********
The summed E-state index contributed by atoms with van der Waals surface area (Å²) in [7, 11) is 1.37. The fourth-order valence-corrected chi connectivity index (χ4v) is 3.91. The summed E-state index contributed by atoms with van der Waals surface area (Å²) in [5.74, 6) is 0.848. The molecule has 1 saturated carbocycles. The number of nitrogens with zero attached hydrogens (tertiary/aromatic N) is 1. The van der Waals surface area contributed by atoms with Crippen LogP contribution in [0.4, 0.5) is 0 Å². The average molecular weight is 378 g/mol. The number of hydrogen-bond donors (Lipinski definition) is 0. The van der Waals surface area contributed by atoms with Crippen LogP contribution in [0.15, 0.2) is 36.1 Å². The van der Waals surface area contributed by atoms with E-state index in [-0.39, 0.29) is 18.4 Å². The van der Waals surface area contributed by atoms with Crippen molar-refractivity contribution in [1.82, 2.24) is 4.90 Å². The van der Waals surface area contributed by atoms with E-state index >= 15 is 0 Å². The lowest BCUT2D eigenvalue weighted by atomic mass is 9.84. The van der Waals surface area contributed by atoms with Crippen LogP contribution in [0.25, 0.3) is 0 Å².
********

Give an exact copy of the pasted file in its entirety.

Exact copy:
The summed E-state index contributed by atoms with van der Waals surface area (Å²) in [7, 11) is 1.37. The fourth-order valence-corrected chi connectivity index (χ4v) is 3.91. The summed E-state index contributed by atoms with van der Waals surface area (Å²) in [5.74, 6) is 0.848. The molecule has 1 saturated carbocycles. The number of nitrogens with zero attached hydrogens (tertiary/aromatic N) is 1. The van der Waals surface area contributed by atoms with Crippen LogP contribution in [0.4, 0.5) is 0 Å². The average molecular weight is 378 g/mol. The number of hydrogen-bond donors (Lipinski definition) is 0. The van der Waals surface area contributed by atoms with Crippen LogP contribution in [0.15, 0.2) is 36.1 Å². The van der Waals surface area contributed by atoms with E-state index in [-0.39, 0.29) is 18.4 Å². The van der Waals surface area contributed by atoms with Crippen molar-refractivity contribution in [1.82, 2.24) is 4.90 Å². The van der Waals surface area contributed by atoms with E-state index >= 15 is 0 Å². The lowest BCUT2D eigenvalue weighted by atomic mass is 9.84. The van der Waals surface area contributed by atoms with Crippen LogP contribution in [0.25, 0.3) is 0 Å².